In a recent column, I pondered how the world would change if dogs were as dumb as chickens. The following day I got an e-mail from my friend Bruce Friedrich, who is Washington spokesman for PETA, the animal rights lobbying group. Like all great social liberators -- Gandhi and Mandela come to mind -- Bruce has suffered for his principles, such as the time he was arrested in front of Buckingham Palace, where he was running naked with a vegan Web address painted above his butt. If you're gonna hang with lobbyists, you can do a lot worse than Bruce.

Anyway, he wrote to inform me that I am an idiot, that chickens are at least as intelligent as dogs, and he offered to prove it. Like all great leaders, though, he didn't offer to prove it himself. He delegated that task to Terry Cummings, who runs Poplar Spring, a rural Maryland sanctuary for abused and abandoned animals. I drove out there.

Terry agrees that birds are vastly smarter than people think they are. She brought me to the poultry area, where we were greeted by Edward, a peacock. Edward was strutting around in full NBC mode, displaying his handsome fantail to Abigail, Pearl and Jeannie. Unfortunately, Abigail, Pearl and Jeannie are guinea hens, not peahens. In terms of the likelihood of productive mating, this would be like a guy in a bar flexing his biceps to impress a cigarette machine.

Terry winced. "Actually," she said, "I have seen Edward displaying to squirrels."

Remember, please, that the dog-bird claim was made not by Terry, but by Bruce. Terry was gamely (ha-ha) trying to help him out.

Many of the chickens at Poplar Spring were refugees of Santeria rituals, discovered in Washington cemeteries, at night, with candles burning nearby. (Most Poplar Springs animals narrowly escaped death in some way. Adam the sheep was found by Washington police in the company of five men with a butcher knife. They claimed they intended him no harm, but also found in their possession was a bottle of barbecue sauce.)

Next, we visited the chickens. I admit chickens look pretty alert; they are constantly whipping their heads around in a startled fashion. Unfortunately, they don't appear to be looking at anything in particular. ("Behold, air! Behold, more air!")

Terry found Emily the hen, whom she has been teaching a trick. Terry hid a bread crumb under one of three plastic eggshell halves, the one marked with an "X." Instantly, Emily pecked one of the others. So Terry showed her where the crumb was, and tried again. Emily pecked the same one as before. We repeated this several times, and Emily pecked the right shell exactly one-third of the time. Math can be cruel.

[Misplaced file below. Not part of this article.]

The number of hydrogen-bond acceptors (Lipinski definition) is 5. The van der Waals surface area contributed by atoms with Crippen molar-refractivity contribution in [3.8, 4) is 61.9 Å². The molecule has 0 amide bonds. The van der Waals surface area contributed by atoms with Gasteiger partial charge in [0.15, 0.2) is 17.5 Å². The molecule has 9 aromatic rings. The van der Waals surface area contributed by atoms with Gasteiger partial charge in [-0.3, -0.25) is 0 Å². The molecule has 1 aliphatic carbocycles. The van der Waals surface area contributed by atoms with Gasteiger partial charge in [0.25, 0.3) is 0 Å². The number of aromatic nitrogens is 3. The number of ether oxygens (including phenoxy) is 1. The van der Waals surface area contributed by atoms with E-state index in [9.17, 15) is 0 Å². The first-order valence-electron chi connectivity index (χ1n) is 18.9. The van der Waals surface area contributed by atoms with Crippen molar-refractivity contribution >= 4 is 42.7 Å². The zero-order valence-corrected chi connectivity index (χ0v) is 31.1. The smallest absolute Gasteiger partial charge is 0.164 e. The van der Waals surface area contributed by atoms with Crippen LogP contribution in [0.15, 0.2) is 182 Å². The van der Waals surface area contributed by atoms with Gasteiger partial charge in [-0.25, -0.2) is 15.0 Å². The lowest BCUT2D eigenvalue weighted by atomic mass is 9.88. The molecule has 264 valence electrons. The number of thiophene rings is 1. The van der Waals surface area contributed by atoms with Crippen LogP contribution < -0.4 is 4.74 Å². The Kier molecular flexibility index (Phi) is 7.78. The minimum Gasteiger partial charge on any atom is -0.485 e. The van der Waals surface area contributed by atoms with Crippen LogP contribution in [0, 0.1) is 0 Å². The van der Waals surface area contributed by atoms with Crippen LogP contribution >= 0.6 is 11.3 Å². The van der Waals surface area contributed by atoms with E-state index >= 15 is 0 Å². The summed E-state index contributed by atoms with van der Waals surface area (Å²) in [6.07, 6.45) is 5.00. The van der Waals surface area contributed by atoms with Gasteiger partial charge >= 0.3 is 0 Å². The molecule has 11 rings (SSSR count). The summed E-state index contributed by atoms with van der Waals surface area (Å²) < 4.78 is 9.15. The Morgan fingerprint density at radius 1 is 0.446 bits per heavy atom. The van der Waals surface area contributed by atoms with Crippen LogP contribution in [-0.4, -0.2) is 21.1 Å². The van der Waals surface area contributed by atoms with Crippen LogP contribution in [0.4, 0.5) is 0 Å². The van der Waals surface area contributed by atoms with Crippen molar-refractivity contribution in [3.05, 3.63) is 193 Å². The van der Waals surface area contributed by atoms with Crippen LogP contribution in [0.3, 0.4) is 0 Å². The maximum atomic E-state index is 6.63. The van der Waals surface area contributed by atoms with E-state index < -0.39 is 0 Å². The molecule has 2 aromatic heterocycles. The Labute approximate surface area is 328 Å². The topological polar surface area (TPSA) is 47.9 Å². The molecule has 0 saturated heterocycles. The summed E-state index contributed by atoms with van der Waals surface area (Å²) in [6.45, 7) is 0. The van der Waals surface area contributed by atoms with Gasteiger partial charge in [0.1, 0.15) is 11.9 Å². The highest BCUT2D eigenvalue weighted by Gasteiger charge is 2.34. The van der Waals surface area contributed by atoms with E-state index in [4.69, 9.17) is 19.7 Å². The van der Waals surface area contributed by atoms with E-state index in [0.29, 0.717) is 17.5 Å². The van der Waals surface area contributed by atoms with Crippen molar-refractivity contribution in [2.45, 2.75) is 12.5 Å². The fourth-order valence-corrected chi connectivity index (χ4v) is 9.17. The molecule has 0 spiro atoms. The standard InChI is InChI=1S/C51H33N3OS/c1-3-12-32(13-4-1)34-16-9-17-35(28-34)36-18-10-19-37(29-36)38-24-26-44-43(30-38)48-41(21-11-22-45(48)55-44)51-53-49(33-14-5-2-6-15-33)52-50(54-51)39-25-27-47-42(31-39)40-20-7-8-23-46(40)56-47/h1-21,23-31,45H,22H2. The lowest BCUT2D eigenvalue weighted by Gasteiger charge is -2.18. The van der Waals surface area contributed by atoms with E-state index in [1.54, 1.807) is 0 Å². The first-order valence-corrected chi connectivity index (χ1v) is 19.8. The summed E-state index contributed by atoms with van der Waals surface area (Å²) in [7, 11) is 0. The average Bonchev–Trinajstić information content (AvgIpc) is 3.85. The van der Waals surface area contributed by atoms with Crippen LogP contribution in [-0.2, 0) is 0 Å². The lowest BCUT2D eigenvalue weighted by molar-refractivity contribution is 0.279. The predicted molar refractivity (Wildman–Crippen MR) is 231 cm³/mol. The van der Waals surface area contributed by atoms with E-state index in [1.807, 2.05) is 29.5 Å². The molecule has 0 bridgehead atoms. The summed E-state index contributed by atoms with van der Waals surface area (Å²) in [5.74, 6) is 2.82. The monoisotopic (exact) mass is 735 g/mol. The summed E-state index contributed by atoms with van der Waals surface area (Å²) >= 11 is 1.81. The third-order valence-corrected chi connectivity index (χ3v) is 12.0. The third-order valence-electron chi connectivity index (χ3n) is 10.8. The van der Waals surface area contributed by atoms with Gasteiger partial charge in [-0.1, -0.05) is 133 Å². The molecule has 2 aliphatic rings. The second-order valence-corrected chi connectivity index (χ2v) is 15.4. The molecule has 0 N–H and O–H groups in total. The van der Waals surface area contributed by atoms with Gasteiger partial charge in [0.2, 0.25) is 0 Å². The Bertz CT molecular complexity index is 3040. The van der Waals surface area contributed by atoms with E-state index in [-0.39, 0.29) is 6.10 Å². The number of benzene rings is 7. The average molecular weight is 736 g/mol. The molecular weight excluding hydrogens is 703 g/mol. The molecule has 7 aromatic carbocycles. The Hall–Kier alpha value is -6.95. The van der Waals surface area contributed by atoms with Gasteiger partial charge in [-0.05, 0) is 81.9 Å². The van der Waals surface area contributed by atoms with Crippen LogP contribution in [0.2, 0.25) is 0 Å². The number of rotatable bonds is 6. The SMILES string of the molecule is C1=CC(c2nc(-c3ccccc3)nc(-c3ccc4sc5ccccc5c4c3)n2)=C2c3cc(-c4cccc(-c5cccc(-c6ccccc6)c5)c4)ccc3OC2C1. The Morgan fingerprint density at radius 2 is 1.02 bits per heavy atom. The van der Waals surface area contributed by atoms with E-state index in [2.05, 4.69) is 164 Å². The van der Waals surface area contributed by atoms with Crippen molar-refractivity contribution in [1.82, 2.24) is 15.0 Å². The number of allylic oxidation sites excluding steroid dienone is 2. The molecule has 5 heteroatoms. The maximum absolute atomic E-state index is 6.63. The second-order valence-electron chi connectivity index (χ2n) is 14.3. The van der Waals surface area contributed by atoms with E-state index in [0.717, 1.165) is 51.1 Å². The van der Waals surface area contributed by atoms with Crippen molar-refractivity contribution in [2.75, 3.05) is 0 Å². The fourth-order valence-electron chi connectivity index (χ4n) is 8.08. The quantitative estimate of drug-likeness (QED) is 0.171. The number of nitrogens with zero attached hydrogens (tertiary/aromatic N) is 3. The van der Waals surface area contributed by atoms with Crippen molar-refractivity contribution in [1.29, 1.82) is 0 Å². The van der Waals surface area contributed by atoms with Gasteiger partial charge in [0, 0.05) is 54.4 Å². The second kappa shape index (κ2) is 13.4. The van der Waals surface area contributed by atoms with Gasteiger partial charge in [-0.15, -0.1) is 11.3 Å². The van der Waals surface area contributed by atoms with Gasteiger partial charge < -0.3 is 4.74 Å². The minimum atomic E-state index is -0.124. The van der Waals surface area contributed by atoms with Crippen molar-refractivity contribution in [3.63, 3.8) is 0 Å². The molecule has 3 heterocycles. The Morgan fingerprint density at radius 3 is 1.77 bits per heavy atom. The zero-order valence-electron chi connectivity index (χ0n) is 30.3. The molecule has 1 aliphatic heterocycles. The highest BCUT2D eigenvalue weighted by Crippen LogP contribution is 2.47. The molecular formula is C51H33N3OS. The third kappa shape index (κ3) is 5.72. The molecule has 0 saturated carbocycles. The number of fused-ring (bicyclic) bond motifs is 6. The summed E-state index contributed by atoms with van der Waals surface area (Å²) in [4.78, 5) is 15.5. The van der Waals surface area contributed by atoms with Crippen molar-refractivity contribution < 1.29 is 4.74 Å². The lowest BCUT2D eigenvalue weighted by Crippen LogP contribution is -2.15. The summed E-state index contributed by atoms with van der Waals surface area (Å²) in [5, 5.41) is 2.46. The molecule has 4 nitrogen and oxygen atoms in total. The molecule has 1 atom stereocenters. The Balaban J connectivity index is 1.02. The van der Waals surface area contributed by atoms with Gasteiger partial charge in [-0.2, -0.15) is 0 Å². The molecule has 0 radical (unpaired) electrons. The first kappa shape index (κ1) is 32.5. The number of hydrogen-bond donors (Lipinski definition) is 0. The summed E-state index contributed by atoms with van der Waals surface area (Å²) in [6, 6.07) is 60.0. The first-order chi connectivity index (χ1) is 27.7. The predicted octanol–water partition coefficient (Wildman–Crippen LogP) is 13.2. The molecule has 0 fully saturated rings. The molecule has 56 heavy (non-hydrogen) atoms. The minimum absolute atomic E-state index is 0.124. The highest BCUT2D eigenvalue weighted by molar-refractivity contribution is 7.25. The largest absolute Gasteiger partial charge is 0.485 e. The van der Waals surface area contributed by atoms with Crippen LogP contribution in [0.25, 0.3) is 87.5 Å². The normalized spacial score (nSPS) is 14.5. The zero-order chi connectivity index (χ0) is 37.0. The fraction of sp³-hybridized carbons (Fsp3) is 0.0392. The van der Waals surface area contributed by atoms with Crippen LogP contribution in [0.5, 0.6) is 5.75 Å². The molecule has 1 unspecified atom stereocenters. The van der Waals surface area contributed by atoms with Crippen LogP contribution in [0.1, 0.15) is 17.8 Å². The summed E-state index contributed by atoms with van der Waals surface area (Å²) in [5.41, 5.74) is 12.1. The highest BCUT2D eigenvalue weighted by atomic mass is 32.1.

"She's just learning this," Terry said. "You should come back next week."

Next, we encountered Tyler the rooster and his girlfriend Wendy.

"So chickens are monogamous?" I asked.

Terry looked pained. "Well, Wendy is monogamous. . ."

I see.

This just goes to show how smart chickens are, Terry said -- socially, they are similar to people. Point taken.

Terry noted that one hen named Sara Jean refuses to lay her eggs anywhere but inside cars, under the accelerator pedal. This has created certain unpleasant surprises. Eccentric personality quirks like this, Terry explained earnestly, are further evidence of how smart chickens are.

Frankly, this lobbying effort wasn't going all that well, when Terry escorted me to a chicken barn. She was explaining how hard it is to come up with names for so many animals -- she and her husband actually visit cemeteries for ideas. It's particularly challenging when a whole bunch of animals arrive at one time, such as the dozen roosters just rescued from Katrina. Louisiana permits cock fighting, which is what these were probably raised for. Terry pointed to a feisty little red one, strutting and preening and puffing his chest. A bantamweight, as it were.

"That's little Gene Weingarten," she said.

It was at that moment that I began to realize how wrong I was, how unfair I had been and yadda yadda yadda. You just have to look at this majestic fellow's eyes to respect the species for its raw intellect -- quite possibly equal to a dog's.

As I left Poplar Spring, which operates entirely on donations from the public, it occurred to me that, speaking of comparative smarts, Terry had me beat by a country mile.

Gene Weingarten's e-mail address is weingarten@washpost.com.

Chat with him online Tuesdays at noon at www.washingtonpost.com.

Visit the chickens at www.animalsanctuary.org.